Why Weekly Cash Flow Forecasts Are Worth Your Time

Do you really need to create weekly cash flow forecasts when you already create monthly profit and loss statements (P&Ls)? Actually, yes!

P&Ls are not a true indicator of an organization’s inflow and outflow of cash. For instance, they don’t show the cash used to make payments on loans—only the interest you’ve paid on the loan. Also, they don’t tell you whether you’ve received cash for the revenue billed or whether checks have been written for the expenses recorded. 

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Benefits of Weekly Cash Flow Forecasts

The many benefits of weekly cash flow forecasts include that they:

  • Provide an early warning of both positive and negative cash situations
  • Offer insight into when funds are expected to come in and be paid out
  • Can be used to plan cash movements to maximize investments and ward off cash shortfalls
  • Are useful for evaluating liquidity
  • Help predict line of credit needs
  • Can help you maximize purchase discounts and avoid late fees
  • Can assist with the timing of inventory purchases
  • Help gauge the impact of grant funding and billing delays

A Real-world Example

Imagine that your organization experiences a four-week delay billing due to an employee being out on medical leave, resulting in a shortage of cash and a need to draw on a line of credit. The P&L would show the total revenue billed but not when it was billed or when funds were expected. 

With a weekly cash flow forecast, you would not only see the impact on cash but also be able to time the line of credit draw.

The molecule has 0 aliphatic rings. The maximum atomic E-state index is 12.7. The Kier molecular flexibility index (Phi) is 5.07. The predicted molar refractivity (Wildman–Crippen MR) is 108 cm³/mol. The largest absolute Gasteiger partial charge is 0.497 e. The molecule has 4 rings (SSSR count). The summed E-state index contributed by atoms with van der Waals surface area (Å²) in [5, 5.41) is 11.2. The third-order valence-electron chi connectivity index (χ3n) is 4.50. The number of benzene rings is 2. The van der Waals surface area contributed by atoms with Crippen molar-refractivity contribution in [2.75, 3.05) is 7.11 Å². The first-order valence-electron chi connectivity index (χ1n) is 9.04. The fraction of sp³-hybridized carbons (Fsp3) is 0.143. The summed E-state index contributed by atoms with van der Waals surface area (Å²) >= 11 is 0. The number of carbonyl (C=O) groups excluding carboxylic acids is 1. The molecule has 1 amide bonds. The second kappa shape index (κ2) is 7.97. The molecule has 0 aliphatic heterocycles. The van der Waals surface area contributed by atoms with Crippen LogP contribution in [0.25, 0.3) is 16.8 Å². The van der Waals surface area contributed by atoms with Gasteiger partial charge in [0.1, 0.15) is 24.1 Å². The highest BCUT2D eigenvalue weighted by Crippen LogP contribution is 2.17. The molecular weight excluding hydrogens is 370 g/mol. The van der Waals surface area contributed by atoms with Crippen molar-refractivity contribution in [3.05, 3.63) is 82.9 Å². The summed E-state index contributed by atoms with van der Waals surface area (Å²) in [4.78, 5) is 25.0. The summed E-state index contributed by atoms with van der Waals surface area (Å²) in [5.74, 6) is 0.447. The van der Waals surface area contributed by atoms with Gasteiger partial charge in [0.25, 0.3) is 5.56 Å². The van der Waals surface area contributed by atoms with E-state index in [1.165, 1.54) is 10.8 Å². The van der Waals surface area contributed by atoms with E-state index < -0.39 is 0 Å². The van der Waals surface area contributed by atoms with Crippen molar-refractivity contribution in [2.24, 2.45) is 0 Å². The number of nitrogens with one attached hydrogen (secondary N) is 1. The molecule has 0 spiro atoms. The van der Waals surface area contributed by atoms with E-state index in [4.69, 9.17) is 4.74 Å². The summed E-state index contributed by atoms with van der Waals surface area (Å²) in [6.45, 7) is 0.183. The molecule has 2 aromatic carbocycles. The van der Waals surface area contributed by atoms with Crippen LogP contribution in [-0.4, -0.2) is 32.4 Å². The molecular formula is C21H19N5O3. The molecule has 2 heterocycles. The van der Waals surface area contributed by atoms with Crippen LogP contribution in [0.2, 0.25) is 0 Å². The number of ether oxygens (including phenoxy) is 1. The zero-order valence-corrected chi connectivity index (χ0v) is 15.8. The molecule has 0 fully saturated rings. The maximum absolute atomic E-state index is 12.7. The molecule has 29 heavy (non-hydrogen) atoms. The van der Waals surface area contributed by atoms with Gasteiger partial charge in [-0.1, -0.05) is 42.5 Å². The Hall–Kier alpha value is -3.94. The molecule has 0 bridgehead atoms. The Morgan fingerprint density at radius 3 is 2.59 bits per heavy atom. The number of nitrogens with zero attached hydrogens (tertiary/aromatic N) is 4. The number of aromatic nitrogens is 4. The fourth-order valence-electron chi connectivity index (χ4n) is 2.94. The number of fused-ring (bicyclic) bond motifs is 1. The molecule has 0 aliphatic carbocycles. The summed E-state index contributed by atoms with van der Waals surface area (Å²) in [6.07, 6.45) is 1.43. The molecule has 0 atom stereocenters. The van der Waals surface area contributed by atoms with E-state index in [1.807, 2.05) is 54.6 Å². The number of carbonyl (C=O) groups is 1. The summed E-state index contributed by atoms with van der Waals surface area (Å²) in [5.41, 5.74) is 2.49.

Challenges of Creating Weekly Forecasts

If they’re so helpful, why do some organizations choose not to create weekly cash flow statements? Mainly because it can be difficult to pull together timely, accurate forecasts on a weekly basis. The statements need to be simple enough to be read quickly and, as forecasts, they’ll undoubtedly include constantly changing data. 

Weekly forecasts are nonetheless worth creating for organizations that are willing to devote themselves to three key areas:

  • Critical thinking: Some data will be subjective and hard to find, so you need to be able to dig into difficult questions, make judgments, and have conversations with the right people to get answers.
  • Data collection: To get meaningful data, you need reliable financial systems and people who can provide up-to-date reports and information.
  • Smart models: You’ll need to decide whether to rely on a canned model for your statement or build your own model in Excel.

Need a Helping Hand?

Developing a helpful weekly cash flow forecast requires human interaction, good data, a hint of intuition, and experience. Insero & Co. can help you weigh the benefits of forecasts and, if it’s the right step for your organization, help you get started.